The recent news about the death of black Americans at the hands of police, the protests that have followed, and the conversations currently going on about race, racism, inequality and violence have all prompted me to stop, pay attention, and think deeply about these issues. I have been thinking, listening and praying, and I know my team has as well.
On our little real estate team, we are all women of faith who live and work with strong principles in mind. And we’ve discussed recently that what’s going on right now feels very important, and not at all easy. I think this is one of those issues that if it were easy, it would mean we had jumped too quickly to a convenient conclusion. I believe there are many ways to love people, to uplift people, to fight for human rights and racial equality, and I support anyone who is doing the hard work of finding your own way, and figuring out how to do just 2% better tomorrow. This struggle for justice and equality may be top of mind right now, but it won’t get resolved right now. Like so many things in life, we’ll improve together, over time, in fits and starts, in our families and neighborhoods, in how we listen to and love the people right in front of us.
Black lives matter. All lives matter, regardless of age, ability, economic status, perceived value to society, gender, history, culture, race. And all lives won’t matter until black lives matter.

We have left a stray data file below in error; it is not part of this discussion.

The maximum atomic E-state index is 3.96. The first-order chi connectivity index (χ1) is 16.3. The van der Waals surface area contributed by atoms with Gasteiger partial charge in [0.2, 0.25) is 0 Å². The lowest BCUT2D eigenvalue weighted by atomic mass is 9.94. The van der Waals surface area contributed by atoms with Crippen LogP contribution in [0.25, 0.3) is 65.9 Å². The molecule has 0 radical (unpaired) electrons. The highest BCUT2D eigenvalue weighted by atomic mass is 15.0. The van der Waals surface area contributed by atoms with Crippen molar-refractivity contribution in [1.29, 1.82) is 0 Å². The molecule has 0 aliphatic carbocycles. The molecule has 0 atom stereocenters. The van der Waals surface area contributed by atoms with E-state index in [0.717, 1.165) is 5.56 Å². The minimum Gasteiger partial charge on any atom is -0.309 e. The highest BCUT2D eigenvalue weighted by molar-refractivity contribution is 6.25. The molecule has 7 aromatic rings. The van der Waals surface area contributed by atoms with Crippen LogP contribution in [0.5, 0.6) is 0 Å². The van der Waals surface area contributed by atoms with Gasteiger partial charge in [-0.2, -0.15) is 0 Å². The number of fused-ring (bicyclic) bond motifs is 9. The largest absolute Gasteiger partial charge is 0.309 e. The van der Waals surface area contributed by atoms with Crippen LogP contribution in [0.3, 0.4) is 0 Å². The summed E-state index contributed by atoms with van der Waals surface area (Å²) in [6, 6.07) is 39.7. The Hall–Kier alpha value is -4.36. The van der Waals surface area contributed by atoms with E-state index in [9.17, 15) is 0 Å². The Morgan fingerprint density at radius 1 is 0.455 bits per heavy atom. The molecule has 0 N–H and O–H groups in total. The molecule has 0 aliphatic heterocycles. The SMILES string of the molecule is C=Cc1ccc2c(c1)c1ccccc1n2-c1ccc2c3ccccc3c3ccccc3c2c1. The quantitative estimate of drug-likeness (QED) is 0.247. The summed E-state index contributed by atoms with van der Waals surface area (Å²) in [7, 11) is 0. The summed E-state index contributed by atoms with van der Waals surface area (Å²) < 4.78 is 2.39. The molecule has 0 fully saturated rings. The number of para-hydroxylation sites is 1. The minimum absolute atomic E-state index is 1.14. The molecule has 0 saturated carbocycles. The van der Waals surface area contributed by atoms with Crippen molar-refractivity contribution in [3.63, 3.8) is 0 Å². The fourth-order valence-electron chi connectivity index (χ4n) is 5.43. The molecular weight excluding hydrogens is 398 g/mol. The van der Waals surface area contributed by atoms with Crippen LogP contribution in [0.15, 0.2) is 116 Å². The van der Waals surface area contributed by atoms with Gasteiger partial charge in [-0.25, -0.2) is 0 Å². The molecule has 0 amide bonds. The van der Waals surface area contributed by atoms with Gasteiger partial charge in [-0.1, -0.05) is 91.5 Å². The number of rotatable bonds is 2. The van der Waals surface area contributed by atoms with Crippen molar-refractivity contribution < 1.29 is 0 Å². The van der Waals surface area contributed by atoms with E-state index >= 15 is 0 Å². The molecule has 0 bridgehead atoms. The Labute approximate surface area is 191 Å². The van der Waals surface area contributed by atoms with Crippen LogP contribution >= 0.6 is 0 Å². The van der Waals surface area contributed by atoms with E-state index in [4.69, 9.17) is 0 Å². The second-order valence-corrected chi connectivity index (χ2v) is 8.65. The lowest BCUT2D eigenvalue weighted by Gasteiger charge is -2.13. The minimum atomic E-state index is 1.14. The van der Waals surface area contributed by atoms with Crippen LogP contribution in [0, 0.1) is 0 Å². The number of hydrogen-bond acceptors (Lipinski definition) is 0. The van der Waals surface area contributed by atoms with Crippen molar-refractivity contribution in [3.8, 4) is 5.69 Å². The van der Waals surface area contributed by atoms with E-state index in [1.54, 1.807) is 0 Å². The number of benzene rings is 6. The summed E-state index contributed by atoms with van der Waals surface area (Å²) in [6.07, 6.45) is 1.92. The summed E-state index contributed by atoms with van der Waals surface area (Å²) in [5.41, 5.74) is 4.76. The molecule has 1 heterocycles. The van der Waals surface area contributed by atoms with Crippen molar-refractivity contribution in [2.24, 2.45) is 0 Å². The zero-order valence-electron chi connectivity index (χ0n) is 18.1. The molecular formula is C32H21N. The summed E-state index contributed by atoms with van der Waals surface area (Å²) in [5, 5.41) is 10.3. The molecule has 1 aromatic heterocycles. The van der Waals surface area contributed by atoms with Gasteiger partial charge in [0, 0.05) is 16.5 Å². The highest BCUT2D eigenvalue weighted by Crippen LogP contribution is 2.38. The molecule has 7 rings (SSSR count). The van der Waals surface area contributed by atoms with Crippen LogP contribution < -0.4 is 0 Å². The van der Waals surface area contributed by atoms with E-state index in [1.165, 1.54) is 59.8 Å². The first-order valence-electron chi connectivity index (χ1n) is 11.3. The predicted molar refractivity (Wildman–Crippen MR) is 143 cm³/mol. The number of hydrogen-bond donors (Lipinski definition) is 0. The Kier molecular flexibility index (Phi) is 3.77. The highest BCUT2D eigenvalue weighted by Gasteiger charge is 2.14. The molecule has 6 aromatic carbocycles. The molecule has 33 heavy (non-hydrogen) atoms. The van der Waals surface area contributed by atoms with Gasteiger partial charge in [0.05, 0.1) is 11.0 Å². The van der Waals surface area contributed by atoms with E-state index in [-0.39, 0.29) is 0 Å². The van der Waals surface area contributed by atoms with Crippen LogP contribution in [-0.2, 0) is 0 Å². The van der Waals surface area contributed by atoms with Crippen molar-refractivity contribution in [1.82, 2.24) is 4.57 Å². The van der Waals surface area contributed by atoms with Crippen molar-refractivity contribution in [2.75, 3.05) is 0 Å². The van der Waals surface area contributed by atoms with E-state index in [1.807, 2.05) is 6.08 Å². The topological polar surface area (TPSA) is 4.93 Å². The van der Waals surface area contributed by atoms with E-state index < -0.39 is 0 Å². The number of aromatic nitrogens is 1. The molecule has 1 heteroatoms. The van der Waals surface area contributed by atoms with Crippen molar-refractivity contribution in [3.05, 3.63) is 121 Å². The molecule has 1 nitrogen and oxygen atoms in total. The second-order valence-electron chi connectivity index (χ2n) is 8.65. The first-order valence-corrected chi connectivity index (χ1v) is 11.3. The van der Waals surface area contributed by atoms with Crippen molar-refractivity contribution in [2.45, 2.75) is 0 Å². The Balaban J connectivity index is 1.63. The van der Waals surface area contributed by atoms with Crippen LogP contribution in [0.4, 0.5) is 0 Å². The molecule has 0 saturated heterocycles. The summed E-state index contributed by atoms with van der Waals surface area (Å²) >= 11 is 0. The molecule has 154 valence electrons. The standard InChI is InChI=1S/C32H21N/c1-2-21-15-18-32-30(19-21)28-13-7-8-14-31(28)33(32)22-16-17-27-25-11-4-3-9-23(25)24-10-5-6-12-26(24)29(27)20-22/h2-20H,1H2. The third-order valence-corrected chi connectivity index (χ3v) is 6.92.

The world is a difficult place. There’s no time in history when we haven’t seen violence, hunger, oppression, genocide, war and other ways in which we make one another miserable. And yet we’re also capable of transformative love, generosity, forgiveness and faith. At this particular moment in American history, we’re being called to look long and hard at the realities of racial oppression in this country, and how they still exist today, not just in individual interactions but in our medical system, our school system, our economic system, real estate, and criminal justice. How have we stacked the deck against certain Americans, and in favor of others? And are we being honest about it, or leaning too heavily on individualism and meritocracy to explain the inequalities? If we truly believe that people are innately capable of incredible things (which I do), then I think we have a responsibility to give people a fighting chance to reach their full potentials. And systemic inequalities work against us individually and collectively reaching our full potentials.
I live in awe of the human spirit. I believe we can do better and that we will do better. And we’ll do it by listening to each other, assuming good intentions, choosing the path of love, and being ready to make the right decisions, not just the easy ones, in those mundane moments of our lives when life really happens. In the businesses we support, the way we vote, the company we keep, and the things we choose to say or not say.
My commitment is a humble one. To not be in a hurry to be done with this. To not rush to conclusions. To stay open to learning and to being wrong. To make the best, moral, inclusive decisions I can when I find myself faced with them.
Those are my thoughts. They’re not static and they’re certainly not perfect. And yours don’t have to be either. If you’d like to share anything, I’d love to hear your thoughts as well. Email me at firstname.lastname@example.org and let’s talk.